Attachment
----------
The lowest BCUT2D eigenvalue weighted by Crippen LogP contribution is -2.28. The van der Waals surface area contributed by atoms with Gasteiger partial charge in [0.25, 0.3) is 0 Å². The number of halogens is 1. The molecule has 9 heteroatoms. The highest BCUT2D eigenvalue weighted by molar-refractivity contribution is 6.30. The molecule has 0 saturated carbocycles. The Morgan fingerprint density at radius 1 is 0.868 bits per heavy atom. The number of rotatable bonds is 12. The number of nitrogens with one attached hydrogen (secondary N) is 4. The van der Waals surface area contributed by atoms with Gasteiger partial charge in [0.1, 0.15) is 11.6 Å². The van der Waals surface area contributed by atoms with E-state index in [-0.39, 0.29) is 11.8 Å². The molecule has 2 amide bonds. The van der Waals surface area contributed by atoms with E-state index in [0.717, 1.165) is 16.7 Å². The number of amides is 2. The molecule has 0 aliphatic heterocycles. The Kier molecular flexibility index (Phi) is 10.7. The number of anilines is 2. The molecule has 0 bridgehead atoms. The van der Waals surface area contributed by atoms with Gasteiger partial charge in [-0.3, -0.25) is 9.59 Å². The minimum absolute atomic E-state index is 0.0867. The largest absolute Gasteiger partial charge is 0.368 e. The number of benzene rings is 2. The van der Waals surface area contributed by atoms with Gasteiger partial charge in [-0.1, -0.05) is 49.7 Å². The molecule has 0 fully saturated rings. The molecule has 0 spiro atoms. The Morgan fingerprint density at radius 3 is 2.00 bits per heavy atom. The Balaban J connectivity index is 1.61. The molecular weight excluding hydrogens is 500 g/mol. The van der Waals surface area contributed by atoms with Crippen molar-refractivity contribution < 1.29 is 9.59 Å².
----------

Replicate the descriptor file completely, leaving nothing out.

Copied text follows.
The lowest BCUT2D eigenvalue weighted by Crippen LogP contribution is -2.28. The van der Waals surface area contributed by atoms with Gasteiger partial charge in [0.25, 0.3) is 0 Å². The number of halogens is 1. The molecule has 9 heteroatoms. The highest BCUT2D eigenvalue weighted by molar-refractivity contribution is 6.30. The molecule has 0 saturated carbocycles. The Morgan fingerprint density at radius 1 is 0.868 bits per heavy atom. The number of rotatable bonds is 12. The number of nitrogens with one attached hydrogen (secondary N) is 4. The van der Waals surface area contributed by atoms with Gasteiger partial charge in [0.1, 0.15) is 11.6 Å². The van der Waals surface area contributed by atoms with E-state index in [-0.39, 0.29) is 11.8 Å². The molecule has 2 amide bonds. The van der Waals surface area contributed by atoms with E-state index in [0.717, 1.165) is 16.7 Å². The number of amides is 2. The molecule has 0 aliphatic heterocycles. The Kier molecular flexibility index (Phi) is 10.7. The number of anilines is 2. The molecule has 0 bridgehead atoms. The van der Waals surface area contributed by atoms with Gasteiger partial charge in [-0.3, -0.25) is 9.59 Å². The minimum absolute atomic E-state index is 0.0867. The largest absolute Gasteiger partial charge is 0.368 e. The number of benzene rings is 2. The van der Waals surface area contributed by atoms with Gasteiger partial charge in [-0.1, -0.05) is 49.7 Å². The molecule has 0 fully saturated rings. The molecule has 0 spiro atoms. The Morgan fingerprint density at radius 3 is 2.00 bits per heavy atom. The Balaban J connectivity index is 1.61. The molecular weight excluding hydrogens is 500 g/mol. The van der Waals surface area contributed by atoms with Crippen molar-refractivity contribution < 1.29 is 9.59 Å².